The recession has created another problem for Maryland accident victims: more uninsured motorist accident lawsuits. A new study indicates that one in six drivers in the U.S. might be driving without insurance by 2010. Uninsured drivers had been declining because of sharper enforcement efforts. (In Maryland, the hammer is the FR-19 which Maryland sends out every time you leave your current insurance company.) In fact, the estimated percentage of uninsured motorists in the United States decreased to 13.8% in 2007 from 14.9% in 2003, but it’s expected to sharply increase because of the recession.
A recent study estimated the number of uninsured motorists by using a ratio of insurance claims made by people injured by uninsured drivers to claims by people injured by insured drivers. I’m not sure about the accuracy and I doubt there is an entirely linear relationship, but the theory is that an increase of 1 percent in the unemployment rate causes a nearly three-quarters of a percent increase in the uninsured motorist rate.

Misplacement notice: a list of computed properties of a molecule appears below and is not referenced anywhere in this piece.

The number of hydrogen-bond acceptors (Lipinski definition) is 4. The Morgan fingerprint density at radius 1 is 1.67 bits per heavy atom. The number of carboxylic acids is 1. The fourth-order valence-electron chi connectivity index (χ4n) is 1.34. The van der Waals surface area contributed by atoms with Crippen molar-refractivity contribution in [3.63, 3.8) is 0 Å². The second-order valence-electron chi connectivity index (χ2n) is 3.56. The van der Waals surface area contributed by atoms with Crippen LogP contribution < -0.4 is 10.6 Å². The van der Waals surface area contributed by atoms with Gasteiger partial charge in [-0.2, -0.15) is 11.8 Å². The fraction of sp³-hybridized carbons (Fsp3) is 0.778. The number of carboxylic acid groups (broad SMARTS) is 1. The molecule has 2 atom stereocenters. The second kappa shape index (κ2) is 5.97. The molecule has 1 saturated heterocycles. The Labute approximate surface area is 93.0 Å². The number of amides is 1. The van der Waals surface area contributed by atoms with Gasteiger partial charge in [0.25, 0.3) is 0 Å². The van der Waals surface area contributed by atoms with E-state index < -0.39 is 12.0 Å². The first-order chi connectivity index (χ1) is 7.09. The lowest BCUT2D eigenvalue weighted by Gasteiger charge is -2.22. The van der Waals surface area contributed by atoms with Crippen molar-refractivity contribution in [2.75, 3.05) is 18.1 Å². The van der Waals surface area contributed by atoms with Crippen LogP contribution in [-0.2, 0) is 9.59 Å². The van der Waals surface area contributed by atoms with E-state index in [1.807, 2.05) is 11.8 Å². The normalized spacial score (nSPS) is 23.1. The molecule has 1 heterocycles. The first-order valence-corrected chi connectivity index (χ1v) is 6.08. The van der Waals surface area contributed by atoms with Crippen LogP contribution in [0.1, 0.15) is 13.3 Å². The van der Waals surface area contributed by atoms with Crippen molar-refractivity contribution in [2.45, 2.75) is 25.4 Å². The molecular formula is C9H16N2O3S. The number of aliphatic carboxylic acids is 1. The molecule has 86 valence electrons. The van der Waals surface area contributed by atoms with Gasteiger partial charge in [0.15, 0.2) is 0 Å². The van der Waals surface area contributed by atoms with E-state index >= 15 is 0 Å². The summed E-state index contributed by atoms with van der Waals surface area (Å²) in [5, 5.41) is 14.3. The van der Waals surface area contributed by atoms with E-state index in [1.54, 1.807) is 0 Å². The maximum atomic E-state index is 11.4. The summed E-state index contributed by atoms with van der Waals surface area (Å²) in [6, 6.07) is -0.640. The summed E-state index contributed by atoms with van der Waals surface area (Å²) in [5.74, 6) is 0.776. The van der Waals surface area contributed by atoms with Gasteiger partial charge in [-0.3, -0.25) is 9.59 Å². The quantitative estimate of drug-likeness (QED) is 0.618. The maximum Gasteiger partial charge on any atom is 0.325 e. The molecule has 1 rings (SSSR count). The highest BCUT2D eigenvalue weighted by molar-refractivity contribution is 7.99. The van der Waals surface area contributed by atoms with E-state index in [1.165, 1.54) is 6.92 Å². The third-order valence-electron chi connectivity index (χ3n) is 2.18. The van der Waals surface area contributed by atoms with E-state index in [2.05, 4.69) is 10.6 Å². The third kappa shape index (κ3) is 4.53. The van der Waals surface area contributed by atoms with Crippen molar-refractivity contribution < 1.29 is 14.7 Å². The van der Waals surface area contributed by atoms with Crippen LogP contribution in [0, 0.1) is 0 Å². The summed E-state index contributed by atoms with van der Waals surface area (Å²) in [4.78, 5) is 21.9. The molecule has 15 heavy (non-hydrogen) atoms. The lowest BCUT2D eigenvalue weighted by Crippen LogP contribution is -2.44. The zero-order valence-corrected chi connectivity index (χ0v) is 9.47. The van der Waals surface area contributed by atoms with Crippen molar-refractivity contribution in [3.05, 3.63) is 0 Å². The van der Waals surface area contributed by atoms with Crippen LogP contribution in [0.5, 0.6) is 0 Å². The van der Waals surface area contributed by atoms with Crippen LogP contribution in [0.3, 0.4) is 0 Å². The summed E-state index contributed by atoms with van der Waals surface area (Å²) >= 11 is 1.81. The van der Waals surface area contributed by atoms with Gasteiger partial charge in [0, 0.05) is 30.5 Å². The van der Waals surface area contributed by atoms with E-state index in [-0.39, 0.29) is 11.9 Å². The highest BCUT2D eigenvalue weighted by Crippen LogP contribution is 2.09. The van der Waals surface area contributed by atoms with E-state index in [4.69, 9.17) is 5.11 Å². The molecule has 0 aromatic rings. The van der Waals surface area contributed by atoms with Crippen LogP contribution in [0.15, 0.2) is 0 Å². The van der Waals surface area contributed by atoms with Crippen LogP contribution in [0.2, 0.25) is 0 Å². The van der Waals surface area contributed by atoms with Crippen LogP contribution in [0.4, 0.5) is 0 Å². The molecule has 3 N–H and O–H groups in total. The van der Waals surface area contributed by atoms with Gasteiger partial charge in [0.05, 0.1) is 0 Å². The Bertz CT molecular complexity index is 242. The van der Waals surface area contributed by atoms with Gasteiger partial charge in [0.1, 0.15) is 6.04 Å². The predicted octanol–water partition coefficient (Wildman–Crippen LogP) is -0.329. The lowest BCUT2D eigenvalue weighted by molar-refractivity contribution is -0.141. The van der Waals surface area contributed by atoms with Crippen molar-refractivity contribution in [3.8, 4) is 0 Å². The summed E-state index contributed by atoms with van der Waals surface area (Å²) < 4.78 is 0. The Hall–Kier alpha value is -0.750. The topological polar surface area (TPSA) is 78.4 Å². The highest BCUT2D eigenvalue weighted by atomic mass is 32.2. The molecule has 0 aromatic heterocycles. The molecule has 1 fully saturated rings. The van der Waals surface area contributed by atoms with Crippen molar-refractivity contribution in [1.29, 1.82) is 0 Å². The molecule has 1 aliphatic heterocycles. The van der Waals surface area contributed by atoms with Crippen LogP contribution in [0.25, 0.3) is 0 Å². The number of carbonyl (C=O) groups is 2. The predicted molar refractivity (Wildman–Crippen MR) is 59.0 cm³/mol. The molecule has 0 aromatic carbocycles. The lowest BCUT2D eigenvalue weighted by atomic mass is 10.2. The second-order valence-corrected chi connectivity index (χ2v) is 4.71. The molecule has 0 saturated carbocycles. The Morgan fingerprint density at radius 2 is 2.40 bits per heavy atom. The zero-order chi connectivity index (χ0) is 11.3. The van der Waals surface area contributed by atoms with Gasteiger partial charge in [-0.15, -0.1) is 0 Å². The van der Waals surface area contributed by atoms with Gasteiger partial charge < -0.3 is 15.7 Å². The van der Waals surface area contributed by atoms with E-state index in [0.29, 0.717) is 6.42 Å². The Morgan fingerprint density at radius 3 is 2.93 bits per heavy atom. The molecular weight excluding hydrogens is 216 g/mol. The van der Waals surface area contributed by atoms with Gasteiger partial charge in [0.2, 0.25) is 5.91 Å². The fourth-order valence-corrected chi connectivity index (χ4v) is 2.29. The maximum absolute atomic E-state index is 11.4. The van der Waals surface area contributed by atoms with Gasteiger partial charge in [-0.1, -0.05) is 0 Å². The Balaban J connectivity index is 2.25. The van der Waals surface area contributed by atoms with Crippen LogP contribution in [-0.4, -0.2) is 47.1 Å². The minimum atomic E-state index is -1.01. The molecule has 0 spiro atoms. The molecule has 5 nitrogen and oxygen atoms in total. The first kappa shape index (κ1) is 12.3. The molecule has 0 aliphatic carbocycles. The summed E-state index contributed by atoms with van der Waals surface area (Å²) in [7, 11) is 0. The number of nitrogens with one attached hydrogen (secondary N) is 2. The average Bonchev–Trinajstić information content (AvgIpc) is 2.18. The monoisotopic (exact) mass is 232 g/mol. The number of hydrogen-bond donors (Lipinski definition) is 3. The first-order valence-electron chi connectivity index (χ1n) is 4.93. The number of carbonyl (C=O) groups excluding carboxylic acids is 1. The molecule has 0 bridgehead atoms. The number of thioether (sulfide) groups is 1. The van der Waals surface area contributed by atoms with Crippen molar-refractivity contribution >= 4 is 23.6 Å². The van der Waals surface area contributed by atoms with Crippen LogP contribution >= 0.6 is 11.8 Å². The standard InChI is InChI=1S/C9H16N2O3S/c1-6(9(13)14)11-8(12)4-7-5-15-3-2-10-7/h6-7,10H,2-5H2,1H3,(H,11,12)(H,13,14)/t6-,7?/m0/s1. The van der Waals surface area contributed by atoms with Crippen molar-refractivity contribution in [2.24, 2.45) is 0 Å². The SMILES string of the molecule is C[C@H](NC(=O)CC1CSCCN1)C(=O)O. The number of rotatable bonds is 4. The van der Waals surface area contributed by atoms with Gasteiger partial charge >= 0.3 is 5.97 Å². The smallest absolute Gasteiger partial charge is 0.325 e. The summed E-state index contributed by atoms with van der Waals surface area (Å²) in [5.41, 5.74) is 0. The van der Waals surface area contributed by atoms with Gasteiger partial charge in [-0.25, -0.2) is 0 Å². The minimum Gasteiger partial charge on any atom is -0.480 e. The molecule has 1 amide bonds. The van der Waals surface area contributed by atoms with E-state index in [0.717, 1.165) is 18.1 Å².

That sounds incredibly high, but I don’t know. In Maryland, we have never really gotten a handle on the number of Maryland uninsured drivers. A study from 1977 – sorry it is all I have – suggested the uninsured motorist rate in Maryland was 2.8%. I cannot imagine it was that low, either.
I think most uninsured drivers probably had low policy limits close to the Maryland minimum of $20,000 per accident, $40,000 per occurrence. So from the perspective of the Maryland car accident lawyer, I don’t think it matters a great deal practically if the uninsured motorist rate in Maryland is on the rise if – a big IF I know – your client has insurance coverage.